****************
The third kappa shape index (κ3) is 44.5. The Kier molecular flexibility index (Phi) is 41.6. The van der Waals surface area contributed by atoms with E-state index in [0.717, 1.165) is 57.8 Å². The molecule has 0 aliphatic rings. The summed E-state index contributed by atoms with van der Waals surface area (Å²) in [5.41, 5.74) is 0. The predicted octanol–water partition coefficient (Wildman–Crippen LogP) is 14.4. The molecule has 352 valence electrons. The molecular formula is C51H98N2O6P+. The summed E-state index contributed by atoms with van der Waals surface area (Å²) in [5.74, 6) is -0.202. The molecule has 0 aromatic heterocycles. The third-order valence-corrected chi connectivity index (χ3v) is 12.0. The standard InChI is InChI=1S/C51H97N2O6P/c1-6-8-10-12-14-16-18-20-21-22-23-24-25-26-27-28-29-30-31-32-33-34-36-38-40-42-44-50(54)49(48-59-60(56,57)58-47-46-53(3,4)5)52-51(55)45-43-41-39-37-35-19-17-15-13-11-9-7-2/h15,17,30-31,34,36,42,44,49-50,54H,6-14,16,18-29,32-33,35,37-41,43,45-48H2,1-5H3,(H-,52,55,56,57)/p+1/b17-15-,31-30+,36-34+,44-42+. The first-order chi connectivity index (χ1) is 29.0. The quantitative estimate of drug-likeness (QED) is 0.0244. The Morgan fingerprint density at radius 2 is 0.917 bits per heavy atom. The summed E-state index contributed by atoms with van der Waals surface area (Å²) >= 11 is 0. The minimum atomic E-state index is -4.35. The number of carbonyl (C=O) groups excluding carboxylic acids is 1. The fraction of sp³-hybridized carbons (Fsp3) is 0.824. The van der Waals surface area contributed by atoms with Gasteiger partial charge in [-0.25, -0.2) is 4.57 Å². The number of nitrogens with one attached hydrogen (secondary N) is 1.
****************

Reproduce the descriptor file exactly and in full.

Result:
The third kappa shape index (κ3) is 44.5. The Kier molecular flexibility index (Phi) is 41.6. The van der Waals surface area contributed by atoms with E-state index in [0.717, 1.165) is 57.8 Å². The molecule has 0 aliphatic rings. The summed E-state index contributed by atoms with van der Waals surface area (Å²) in [5.41, 5.74) is 0. The predicted octanol–water partition coefficient (Wildman–Crippen LogP) is 14.4. The molecule has 352 valence electrons. The molecular formula is C51H98N2O6P+. The summed E-state index contributed by atoms with van der Waals surface area (Å²) in [5.74, 6) is -0.202. The molecule has 0 aromatic heterocycles. The third-order valence-corrected chi connectivity index (χ3v) is 12.0. The standard InChI is InChI=1S/C51H97N2O6P/c1-6-8-10-12-14-16-18-20-21-22-23-24-25-26-27-28-29-30-31-32-33-34-36-38-40-42-44-50(54)49(48-59-60(56,57)58-47-46-53(3,4)5)52-51(55)45-43-41-39-37-35-19-17-15-13-11-9-7-2/h15,17,30-31,34,36,42,44,49-50,54H,6-14,16,18-29,32-33,35,37-41,43,45-48H2,1-5H3,(H-,52,55,56,57)/p+1/b17-15-,31-30+,36-34+,44-42+. The first-order chi connectivity index (χ1) is 29.0. The quantitative estimate of drug-likeness (QED) is 0.0244. The Morgan fingerprint density at radius 2 is 0.917 bits per heavy atom. The summed E-state index contributed by atoms with van der Waals surface area (Å²) >= 11 is 0. The minimum atomic E-state index is -4.35. The number of carbonyl (C=O) groups excluding carboxylic acids is 1. The fraction of sp³-hybridized carbons (Fsp3) is 0.824. The van der Waals surface area contributed by atoms with Gasteiger partial charge in [-0.25, -0.2) is 4.57 Å². The number of nitrogens with one attached hydrogen (secondary N) is 1.